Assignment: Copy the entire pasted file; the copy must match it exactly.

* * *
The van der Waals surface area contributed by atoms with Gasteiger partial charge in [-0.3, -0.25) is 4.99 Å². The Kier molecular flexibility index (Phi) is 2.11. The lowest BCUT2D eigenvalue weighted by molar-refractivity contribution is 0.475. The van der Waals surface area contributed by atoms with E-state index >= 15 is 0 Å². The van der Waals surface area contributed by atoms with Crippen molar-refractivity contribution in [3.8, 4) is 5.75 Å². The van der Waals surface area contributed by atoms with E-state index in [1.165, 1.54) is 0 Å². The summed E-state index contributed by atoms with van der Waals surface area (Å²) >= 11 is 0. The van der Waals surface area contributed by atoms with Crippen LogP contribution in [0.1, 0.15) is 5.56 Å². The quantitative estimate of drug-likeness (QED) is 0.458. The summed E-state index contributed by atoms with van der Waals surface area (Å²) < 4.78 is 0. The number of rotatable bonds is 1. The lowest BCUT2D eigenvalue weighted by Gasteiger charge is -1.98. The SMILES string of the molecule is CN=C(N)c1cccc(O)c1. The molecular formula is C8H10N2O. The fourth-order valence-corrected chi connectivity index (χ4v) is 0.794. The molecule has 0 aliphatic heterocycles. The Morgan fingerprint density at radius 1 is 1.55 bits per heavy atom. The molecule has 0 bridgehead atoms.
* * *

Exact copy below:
The van der Waals surface area contributed by atoms with Gasteiger partial charge in [-0.3, -0.25) is 4.99 Å². The Kier molecular flexibility index (Phi) is 2.11. The lowest BCUT2D eigenvalue weighted by molar-refractivity contribution is 0.475. The van der Waals surface area contributed by atoms with E-state index >= 15 is 0 Å². The van der Waals surface area contributed by atoms with Crippen molar-refractivity contribution in [3.8, 4) is 5.75 Å². The van der Waals surface area contributed by atoms with E-state index in [1.165, 1.54) is 0 Å². The summed E-state index contributed by atoms with van der Waals surface area (Å²) >= 11 is 0. The van der Waals surface area contributed by atoms with Crippen LogP contribution in [0.1, 0.15) is 5.56 Å². The quantitative estimate of drug-likeness (QED) is 0.458. The summed E-state index contributed by atoms with van der Waals surface area (Å²) < 4.78 is 0. The number of rotatable bonds is 1. The lowest BCUT2D eigenvalue weighted by Gasteiger charge is -1.98. The SMILES string of the molecule is CN=C(N)c1cccc(O)c1. The molecular formula is C8H10N2O. The fourth-order valence-corrected chi connectivity index (χ4v) is 0.794. The molecule has 0 aliphatic heterocycles. The Morgan fingerprint density at radius 1 is 1.55 bits per heavy atom. The molecule has 0 bridgehead atoms.